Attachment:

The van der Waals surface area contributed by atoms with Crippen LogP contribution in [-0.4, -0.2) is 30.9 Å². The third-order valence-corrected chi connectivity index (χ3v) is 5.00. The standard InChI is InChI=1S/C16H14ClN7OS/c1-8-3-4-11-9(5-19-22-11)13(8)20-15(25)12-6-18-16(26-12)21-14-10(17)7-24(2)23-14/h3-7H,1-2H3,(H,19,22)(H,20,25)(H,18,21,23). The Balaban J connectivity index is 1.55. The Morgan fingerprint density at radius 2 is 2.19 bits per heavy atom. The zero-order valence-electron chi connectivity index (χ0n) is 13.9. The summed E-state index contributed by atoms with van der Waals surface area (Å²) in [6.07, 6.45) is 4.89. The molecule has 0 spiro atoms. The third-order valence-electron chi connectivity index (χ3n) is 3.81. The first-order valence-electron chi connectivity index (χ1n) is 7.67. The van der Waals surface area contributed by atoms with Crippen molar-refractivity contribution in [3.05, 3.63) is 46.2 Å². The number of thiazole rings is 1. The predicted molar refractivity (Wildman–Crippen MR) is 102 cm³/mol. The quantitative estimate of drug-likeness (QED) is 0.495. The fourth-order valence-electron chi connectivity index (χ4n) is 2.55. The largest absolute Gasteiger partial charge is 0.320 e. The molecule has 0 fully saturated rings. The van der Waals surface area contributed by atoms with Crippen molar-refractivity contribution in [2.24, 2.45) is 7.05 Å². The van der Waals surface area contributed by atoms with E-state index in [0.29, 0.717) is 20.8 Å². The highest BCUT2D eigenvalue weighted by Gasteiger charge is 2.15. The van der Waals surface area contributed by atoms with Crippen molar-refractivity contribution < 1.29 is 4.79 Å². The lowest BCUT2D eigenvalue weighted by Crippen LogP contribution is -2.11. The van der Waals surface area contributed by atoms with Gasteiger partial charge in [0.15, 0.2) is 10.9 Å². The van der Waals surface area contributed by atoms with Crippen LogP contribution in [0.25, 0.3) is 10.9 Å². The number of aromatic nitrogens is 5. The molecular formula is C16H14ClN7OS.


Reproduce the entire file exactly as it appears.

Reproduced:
The van der Waals surface area contributed by atoms with Crippen LogP contribution in [-0.4, -0.2) is 30.9 Å². The third-order valence-corrected chi connectivity index (χ3v) is 5.00. The standard InChI is InChI=1S/C16H14ClN7OS/c1-8-3-4-11-9(5-19-22-11)13(8)20-15(25)12-6-18-16(26-12)21-14-10(17)7-24(2)23-14/h3-7H,1-2H3,(H,19,22)(H,20,25)(H,18,21,23). The Balaban J connectivity index is 1.55. The Morgan fingerprint density at radius 2 is 2.19 bits per heavy atom. The zero-order valence-electron chi connectivity index (χ0n) is 13.9. The summed E-state index contributed by atoms with van der Waals surface area (Å²) in [6.07, 6.45) is 4.89. The molecule has 0 spiro atoms. The third-order valence-electron chi connectivity index (χ3n) is 3.81. The first-order valence-electron chi connectivity index (χ1n) is 7.67. The van der Waals surface area contributed by atoms with Crippen molar-refractivity contribution in [3.05, 3.63) is 46.2 Å². The number of thiazole rings is 1. The predicted molar refractivity (Wildman–Crippen MR) is 102 cm³/mol. The quantitative estimate of drug-likeness (QED) is 0.495. The fourth-order valence-electron chi connectivity index (χ4n) is 2.55. The largest absolute Gasteiger partial charge is 0.320 e. The molecule has 0 fully saturated rings. The van der Waals surface area contributed by atoms with Crippen molar-refractivity contribution in [2.24, 2.45) is 7.05 Å². The van der Waals surface area contributed by atoms with E-state index in [0.29, 0.717) is 20.8 Å². The highest BCUT2D eigenvalue weighted by Gasteiger charge is 2.15. The van der Waals surface area contributed by atoms with Crippen molar-refractivity contribution < 1.29 is 4.79 Å². The lowest BCUT2D eigenvalue weighted by Crippen LogP contribution is -2.11. The van der Waals surface area contributed by atoms with Gasteiger partial charge in [0.15, 0.2) is 10.9 Å². The van der Waals surface area contributed by atoms with Crippen LogP contribution in [0.25, 0.3) is 10.9 Å². The number of aromatic nitrogens is 5. The molecular formula is C16H14ClN7OS.